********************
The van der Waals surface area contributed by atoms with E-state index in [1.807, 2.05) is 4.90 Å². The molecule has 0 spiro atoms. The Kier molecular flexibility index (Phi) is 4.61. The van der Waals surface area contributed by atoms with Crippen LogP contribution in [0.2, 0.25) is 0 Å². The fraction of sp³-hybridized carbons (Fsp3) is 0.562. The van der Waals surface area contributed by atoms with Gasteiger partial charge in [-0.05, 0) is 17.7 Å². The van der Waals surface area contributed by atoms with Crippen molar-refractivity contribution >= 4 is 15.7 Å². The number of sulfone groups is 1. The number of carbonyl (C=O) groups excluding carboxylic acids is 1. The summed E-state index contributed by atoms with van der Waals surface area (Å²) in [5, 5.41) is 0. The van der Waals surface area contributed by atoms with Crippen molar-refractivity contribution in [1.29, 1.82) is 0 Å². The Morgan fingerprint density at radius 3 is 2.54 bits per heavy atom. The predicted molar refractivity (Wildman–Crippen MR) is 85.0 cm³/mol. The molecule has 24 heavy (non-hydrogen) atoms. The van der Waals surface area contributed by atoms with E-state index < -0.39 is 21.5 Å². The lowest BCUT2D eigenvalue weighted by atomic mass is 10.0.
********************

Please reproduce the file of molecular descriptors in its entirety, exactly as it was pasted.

The van der Waals surface area contributed by atoms with E-state index in [1.807, 2.05) is 4.90 Å². The molecule has 0 spiro atoms. The Kier molecular flexibility index (Phi) is 4.61. The van der Waals surface area contributed by atoms with Crippen LogP contribution in [0.2, 0.25) is 0 Å². The fraction of sp³-hybridized carbons (Fsp3) is 0.562. The van der Waals surface area contributed by atoms with Gasteiger partial charge in [-0.05, 0) is 17.7 Å². The van der Waals surface area contributed by atoms with Crippen molar-refractivity contribution >= 4 is 15.7 Å². The number of sulfone groups is 1. The number of carbonyl (C=O) groups excluding carboxylic acids is 1. The summed E-state index contributed by atoms with van der Waals surface area (Å²) in [5, 5.41) is 0. The van der Waals surface area contributed by atoms with Crippen molar-refractivity contribution in [1.29, 1.82) is 0 Å². The Morgan fingerprint density at radius 3 is 2.54 bits per heavy atom. The predicted molar refractivity (Wildman–Crippen MR) is 85.0 cm³/mol. The molecule has 24 heavy (non-hydrogen) atoms. The van der Waals surface area contributed by atoms with E-state index < -0.39 is 21.5 Å². The lowest BCUT2D eigenvalue weighted by atomic mass is 10.0.